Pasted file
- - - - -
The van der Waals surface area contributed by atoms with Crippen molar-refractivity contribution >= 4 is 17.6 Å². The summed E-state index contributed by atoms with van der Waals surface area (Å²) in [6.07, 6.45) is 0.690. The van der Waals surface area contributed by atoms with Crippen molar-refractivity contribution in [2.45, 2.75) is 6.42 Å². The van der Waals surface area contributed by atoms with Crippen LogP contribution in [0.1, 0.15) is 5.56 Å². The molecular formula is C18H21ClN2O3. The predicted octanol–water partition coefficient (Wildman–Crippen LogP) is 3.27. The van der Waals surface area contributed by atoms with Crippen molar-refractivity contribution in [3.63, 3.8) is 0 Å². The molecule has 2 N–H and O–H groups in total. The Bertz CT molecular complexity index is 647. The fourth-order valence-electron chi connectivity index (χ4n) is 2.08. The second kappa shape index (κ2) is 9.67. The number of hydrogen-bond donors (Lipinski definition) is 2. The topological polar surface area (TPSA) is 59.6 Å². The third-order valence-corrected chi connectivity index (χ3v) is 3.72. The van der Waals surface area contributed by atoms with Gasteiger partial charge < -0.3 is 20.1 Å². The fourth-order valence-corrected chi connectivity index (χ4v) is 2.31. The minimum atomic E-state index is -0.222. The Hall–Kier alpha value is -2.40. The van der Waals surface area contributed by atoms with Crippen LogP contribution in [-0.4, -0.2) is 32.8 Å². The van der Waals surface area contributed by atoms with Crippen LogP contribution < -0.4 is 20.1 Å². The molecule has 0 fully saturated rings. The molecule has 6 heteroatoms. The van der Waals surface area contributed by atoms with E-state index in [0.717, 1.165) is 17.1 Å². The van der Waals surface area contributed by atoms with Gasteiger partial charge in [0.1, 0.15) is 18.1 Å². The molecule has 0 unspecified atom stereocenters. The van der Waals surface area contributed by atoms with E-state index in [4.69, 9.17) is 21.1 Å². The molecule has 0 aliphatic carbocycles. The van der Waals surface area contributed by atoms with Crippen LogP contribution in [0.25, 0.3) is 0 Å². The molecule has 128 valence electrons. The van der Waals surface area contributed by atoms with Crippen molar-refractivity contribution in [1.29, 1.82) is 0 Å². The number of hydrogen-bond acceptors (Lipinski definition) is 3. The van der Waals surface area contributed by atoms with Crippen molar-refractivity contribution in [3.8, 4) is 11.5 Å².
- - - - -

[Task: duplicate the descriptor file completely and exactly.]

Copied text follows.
The van der Waals surface area contributed by atoms with Crippen molar-refractivity contribution >= 4 is 17.6 Å². The summed E-state index contributed by atoms with van der Waals surface area (Å²) in [6.07, 6.45) is 0.690. The van der Waals surface area contributed by atoms with Crippen molar-refractivity contribution in [2.45, 2.75) is 6.42 Å². The van der Waals surface area contributed by atoms with Crippen LogP contribution in [0.1, 0.15) is 5.56 Å². The molecular formula is C18H21ClN2O3. The predicted octanol–water partition coefficient (Wildman–Crippen LogP) is 3.27. The van der Waals surface area contributed by atoms with Crippen molar-refractivity contribution in [3.63, 3.8) is 0 Å². The molecule has 2 N–H and O–H groups in total. The Bertz CT molecular complexity index is 647. The fourth-order valence-electron chi connectivity index (χ4n) is 2.08. The second kappa shape index (κ2) is 9.67. The number of hydrogen-bond donors (Lipinski definition) is 2. The topological polar surface area (TPSA) is 59.6 Å². The third-order valence-corrected chi connectivity index (χ3v) is 3.72. The van der Waals surface area contributed by atoms with Gasteiger partial charge < -0.3 is 20.1 Å². The fourth-order valence-corrected chi connectivity index (χ4v) is 2.31. The minimum atomic E-state index is -0.222. The Hall–Kier alpha value is -2.40. The van der Waals surface area contributed by atoms with Crippen LogP contribution in [-0.4, -0.2) is 32.8 Å². The van der Waals surface area contributed by atoms with Crippen LogP contribution < -0.4 is 20.1 Å². The molecule has 0 fully saturated rings. The molecule has 6 heteroatoms. The van der Waals surface area contributed by atoms with E-state index in [0.717, 1.165) is 17.1 Å². The van der Waals surface area contributed by atoms with Gasteiger partial charge in [0.1, 0.15) is 18.1 Å². The molecule has 0 unspecified atom stereocenters. The van der Waals surface area contributed by atoms with E-state index in [4.69, 9.17) is 21.1 Å². The molecule has 0 aliphatic carbocycles. The van der Waals surface area contributed by atoms with Crippen LogP contribution in [0.25, 0.3) is 0 Å². The molecule has 128 valence electrons. The van der Waals surface area contributed by atoms with Crippen molar-refractivity contribution in [1.29, 1.82) is 0 Å². The number of hydrogen-bond acceptors (Lipinski definition) is 3. The van der Waals surface area contributed by atoms with Crippen molar-refractivity contribution in [3.8, 4) is 11.5 Å².